Thank you for sharing this early moment of your day with me, with God, and with the thoughts and words of this reading that I hope you will carry with you throughout the coming day and night.
Hebrews 13:1-3 New Revised Standard Version (NRSV)
13 Let mutual love continue. 2 Do not neglect to show hospitality to strangers, for by doing that some have entertained angels without knowing it. 3 Remember those who are in prison, as though you were in prison with them; those who are being tortured, as though you yourselves were being tortured.[a]
Tim’s Devotional Reflection for Today
“Do not neglect to show hospitality to strangers, for by doing that some have entertained angels without knowing it.” The writer of Hebrews is recalling the account of Abraham and Sarah in Genesis 18 offering hospitality to three strangers. They who end up being messengers of God. This could also refer to other similar accounts in the Hebrew scriptures (and other accounts found in Greek literature).
Imagine the scene. An old nomad named Abraham is sitting at the door of his tent in the scorching heat of the day. Imagine him dozing there, listless from the heat. You can see him through the waves created by the way the heat rising from the desert floor bends the light. He is sitting in the shade of his camel hair tent. The sun coming through the pin holes of the weave of the dark-brown-almost-black tent makes the interior of the tent look like a star-lit night. But, the heat says otherwise. In his drowsy state, the old nomad looks up and is startled to see three strangers. How did they arrive without him seeing their approach? He rubs his eyes and they are still there, so he jumps up and runs to meet them, bowing to the ground, treating these three weary strangers like royalty. He insists that they enjoy rest and food and drink before continuing on their journey. He says, “Let a little water be brought, and wash your feet, and rest yourselves under the tree. Let me bring a little bread, that you may refresh yourselves, and after that you may pass on—since you have come to your servant.”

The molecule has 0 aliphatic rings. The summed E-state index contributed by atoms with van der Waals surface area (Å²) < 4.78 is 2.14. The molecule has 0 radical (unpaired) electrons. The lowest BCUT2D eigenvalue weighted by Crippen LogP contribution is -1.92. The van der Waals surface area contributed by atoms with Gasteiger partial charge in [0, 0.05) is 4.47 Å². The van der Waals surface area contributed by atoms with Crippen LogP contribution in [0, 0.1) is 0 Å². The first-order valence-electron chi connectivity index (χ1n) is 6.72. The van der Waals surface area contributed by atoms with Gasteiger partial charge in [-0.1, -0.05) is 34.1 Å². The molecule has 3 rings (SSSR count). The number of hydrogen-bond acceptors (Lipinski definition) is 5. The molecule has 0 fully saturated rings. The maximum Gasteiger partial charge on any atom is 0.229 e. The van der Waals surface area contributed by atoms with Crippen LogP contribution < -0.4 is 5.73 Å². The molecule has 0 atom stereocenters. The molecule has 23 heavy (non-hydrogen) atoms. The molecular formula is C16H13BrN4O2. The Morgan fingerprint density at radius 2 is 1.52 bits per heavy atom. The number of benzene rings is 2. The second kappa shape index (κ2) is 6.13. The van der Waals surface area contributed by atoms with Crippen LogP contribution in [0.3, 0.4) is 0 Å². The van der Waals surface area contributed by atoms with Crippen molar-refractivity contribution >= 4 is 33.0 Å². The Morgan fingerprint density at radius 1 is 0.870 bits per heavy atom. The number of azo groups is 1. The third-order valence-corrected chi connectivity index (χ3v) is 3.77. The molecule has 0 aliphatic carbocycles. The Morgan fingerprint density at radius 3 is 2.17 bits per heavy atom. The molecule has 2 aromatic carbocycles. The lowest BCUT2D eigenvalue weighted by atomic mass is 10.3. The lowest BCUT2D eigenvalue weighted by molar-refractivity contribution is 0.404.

Abraham mobilizes everyone in the camp to get busy making a feast. Abraham is as busy as any of them. Sarah takes three measures of the finest flour, kneads it, and makes cakes. Although there is some disagreement over the modern equivalent of a measure, some scholars suggest that three measures is as much as a bushel! That is a LOT of flour! In any case, we know that three measures was a considerable amount—far more than “a little bread.”
Abraham and Sarah don’t do any of this because they suspect that the visitors are especially important. Not till one of them speaks of Sarah having a child do they have the faintest idea that they are more than chance visitors. The whole point is that Abraham does not at first know who they are. But the readers of Genesis know. The first sentence of the account tells us: “The LORD appeared to Abraham by the oaks of Mamre, as he sat at the entrance of his tent in the heat of the day.” God visited Abraham and Sarah that sweltering day by the oaks of Mamre in the form of three strangers and the lives of Abraham and Sarah were never the same. To use the words of Hebrews 13 :2, they “entertained angels without knowing it.”